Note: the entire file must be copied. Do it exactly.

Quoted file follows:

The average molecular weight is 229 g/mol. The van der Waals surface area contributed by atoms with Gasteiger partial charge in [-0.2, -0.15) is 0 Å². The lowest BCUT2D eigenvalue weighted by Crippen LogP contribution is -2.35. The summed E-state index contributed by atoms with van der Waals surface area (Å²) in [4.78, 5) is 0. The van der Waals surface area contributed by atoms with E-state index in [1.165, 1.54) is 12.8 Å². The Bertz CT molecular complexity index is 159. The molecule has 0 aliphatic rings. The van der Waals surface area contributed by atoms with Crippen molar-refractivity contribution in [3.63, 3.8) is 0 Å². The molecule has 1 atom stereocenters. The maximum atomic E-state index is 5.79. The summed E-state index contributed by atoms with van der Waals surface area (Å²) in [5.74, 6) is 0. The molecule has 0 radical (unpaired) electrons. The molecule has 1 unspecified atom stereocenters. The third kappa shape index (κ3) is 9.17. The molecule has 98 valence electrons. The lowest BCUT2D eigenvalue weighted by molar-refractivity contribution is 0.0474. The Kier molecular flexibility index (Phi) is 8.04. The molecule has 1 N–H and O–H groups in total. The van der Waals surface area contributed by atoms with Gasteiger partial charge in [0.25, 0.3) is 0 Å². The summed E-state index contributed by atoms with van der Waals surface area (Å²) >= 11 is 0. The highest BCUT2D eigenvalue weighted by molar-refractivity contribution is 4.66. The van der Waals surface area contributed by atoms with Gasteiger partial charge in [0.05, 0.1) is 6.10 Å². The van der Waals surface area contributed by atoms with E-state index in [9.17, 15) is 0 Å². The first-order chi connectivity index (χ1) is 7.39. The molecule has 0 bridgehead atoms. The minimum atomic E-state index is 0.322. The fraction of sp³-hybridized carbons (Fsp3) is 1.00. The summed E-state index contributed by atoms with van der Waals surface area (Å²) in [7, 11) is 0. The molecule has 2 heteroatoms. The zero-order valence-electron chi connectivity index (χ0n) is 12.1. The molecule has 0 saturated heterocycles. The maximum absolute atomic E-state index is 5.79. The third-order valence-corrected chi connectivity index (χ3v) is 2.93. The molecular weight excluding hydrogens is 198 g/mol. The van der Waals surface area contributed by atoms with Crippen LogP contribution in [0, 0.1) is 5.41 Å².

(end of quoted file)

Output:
The average molecular weight is 229 g/mol. The van der Waals surface area contributed by atoms with Gasteiger partial charge in [-0.2, -0.15) is 0 Å². The lowest BCUT2D eigenvalue weighted by Crippen LogP contribution is -2.35. The summed E-state index contributed by atoms with van der Waals surface area (Å²) in [4.78, 5) is 0. The van der Waals surface area contributed by atoms with E-state index in [1.165, 1.54) is 12.8 Å². The Bertz CT molecular complexity index is 159. The molecule has 0 aliphatic rings. The van der Waals surface area contributed by atoms with Crippen molar-refractivity contribution in [3.63, 3.8) is 0 Å². The molecule has 1 atom stereocenters. The maximum atomic E-state index is 5.79. The summed E-state index contributed by atoms with van der Waals surface area (Å²) in [5.74, 6) is 0. The molecule has 0 radical (unpaired) electrons. The molecule has 1 unspecified atom stereocenters. The third kappa shape index (κ3) is 9.17. The molecule has 98 valence electrons. The lowest BCUT2D eigenvalue weighted by molar-refractivity contribution is 0.0474. The Kier molecular flexibility index (Phi) is 8.04. The molecule has 1 N–H and O–H groups in total. The van der Waals surface area contributed by atoms with Gasteiger partial charge in [0.25, 0.3) is 0 Å². The summed E-state index contributed by atoms with van der Waals surface area (Å²) >= 11 is 0. The highest BCUT2D eigenvalue weighted by molar-refractivity contribution is 4.66. The van der Waals surface area contributed by atoms with Gasteiger partial charge in [0.05, 0.1) is 6.10 Å². The van der Waals surface area contributed by atoms with E-state index in [9.17, 15) is 0 Å². The first-order chi connectivity index (χ1) is 7.39. The molecule has 0 bridgehead atoms. The minimum atomic E-state index is 0.322. The fraction of sp³-hybridized carbons (Fsp3) is 1.00. The summed E-state index contributed by atoms with van der Waals surface area (Å²) in [7, 11) is 0. The molecule has 2 heteroatoms. The zero-order valence-electron chi connectivity index (χ0n) is 12.1. The molecule has 0 saturated heterocycles. The maximum absolute atomic E-state index is 5.79. The third-order valence-corrected chi connectivity index (χ3v) is 2.93. The molecular weight excluding hydrogens is 198 g/mol. The van der Waals surface area contributed by atoms with Crippen LogP contribution in [0, 0.1) is 5.41 Å².